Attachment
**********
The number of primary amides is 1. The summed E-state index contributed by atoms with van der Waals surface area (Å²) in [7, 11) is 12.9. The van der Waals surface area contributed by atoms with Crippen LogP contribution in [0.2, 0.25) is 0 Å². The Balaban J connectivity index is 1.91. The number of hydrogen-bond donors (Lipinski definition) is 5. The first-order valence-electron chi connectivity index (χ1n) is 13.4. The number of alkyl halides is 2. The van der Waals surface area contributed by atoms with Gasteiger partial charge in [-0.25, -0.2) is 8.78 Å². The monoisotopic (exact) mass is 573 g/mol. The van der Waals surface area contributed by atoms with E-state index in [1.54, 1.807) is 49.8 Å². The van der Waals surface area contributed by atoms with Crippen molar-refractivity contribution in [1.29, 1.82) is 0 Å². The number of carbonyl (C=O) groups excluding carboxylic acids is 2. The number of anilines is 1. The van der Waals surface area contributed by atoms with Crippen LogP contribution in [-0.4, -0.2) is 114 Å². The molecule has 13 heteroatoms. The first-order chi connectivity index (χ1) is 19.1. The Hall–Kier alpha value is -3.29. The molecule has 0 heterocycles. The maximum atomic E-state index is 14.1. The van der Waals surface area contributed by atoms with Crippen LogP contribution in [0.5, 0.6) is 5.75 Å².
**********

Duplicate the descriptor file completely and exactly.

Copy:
The number of primary amides is 1. The summed E-state index contributed by atoms with van der Waals surface area (Å²) in [7, 11) is 12.9. The van der Waals surface area contributed by atoms with Crippen LogP contribution in [0.2, 0.25) is 0 Å². The Balaban J connectivity index is 1.91. The number of hydrogen-bond donors (Lipinski definition) is 5. The first-order valence-electron chi connectivity index (χ1n) is 13.4. The number of alkyl halides is 2. The van der Waals surface area contributed by atoms with Gasteiger partial charge in [-0.25, -0.2) is 8.78 Å². The monoisotopic (exact) mass is 573 g/mol. The van der Waals surface area contributed by atoms with E-state index in [1.54, 1.807) is 49.8 Å². The van der Waals surface area contributed by atoms with Crippen molar-refractivity contribution in [1.29, 1.82) is 0 Å². The number of carbonyl (C=O) groups excluding carboxylic acids is 2. The number of anilines is 1. The van der Waals surface area contributed by atoms with Crippen LogP contribution in [-0.4, -0.2) is 114 Å². The molecule has 13 heteroatoms. The first-order chi connectivity index (χ1) is 19.1. The Hall–Kier alpha value is -3.29. The molecule has 0 heterocycles. The maximum atomic E-state index is 14.1. The van der Waals surface area contributed by atoms with Crippen LogP contribution in [0.5, 0.6) is 5.75 Å².